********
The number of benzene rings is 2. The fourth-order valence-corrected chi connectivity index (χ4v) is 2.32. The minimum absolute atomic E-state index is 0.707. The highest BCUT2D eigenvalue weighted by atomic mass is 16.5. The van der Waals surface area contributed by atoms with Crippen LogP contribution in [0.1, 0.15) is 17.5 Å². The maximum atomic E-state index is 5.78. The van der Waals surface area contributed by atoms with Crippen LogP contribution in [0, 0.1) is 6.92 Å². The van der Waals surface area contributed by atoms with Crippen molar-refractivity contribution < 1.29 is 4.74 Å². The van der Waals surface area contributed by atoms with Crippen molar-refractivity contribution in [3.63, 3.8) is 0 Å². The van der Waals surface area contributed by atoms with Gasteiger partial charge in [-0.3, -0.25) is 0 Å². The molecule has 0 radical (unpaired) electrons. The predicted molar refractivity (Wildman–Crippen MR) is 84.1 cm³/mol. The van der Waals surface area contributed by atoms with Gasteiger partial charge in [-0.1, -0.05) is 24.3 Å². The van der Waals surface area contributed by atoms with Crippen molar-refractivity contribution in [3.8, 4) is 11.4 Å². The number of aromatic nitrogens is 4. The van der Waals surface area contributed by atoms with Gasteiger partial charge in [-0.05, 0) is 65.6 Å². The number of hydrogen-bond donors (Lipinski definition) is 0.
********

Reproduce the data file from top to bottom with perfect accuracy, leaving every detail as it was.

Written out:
The number of benzene rings is 2. The fourth-order valence-corrected chi connectivity index (χ4v) is 2.32. The minimum absolute atomic E-state index is 0.707. The highest BCUT2D eigenvalue weighted by atomic mass is 16.5. The van der Waals surface area contributed by atoms with Crippen LogP contribution in [0.1, 0.15) is 17.5 Å². The maximum atomic E-state index is 5.78. The van der Waals surface area contributed by atoms with Crippen LogP contribution in [0, 0.1) is 6.92 Å². The van der Waals surface area contributed by atoms with Crippen molar-refractivity contribution < 1.29 is 4.74 Å². The van der Waals surface area contributed by atoms with Crippen molar-refractivity contribution in [3.63, 3.8) is 0 Å². The van der Waals surface area contributed by atoms with Gasteiger partial charge in [-0.3, -0.25) is 0 Å². The molecule has 0 radical (unpaired) electrons. The predicted molar refractivity (Wildman–Crippen MR) is 84.1 cm³/mol. The van der Waals surface area contributed by atoms with Gasteiger partial charge in [-0.1, -0.05) is 24.3 Å². The van der Waals surface area contributed by atoms with Crippen molar-refractivity contribution in [3.8, 4) is 11.4 Å². The number of aromatic nitrogens is 4. The van der Waals surface area contributed by atoms with Gasteiger partial charge in [-0.05, 0) is 65.6 Å². The number of hydrogen-bond donors (Lipinski definition) is 0.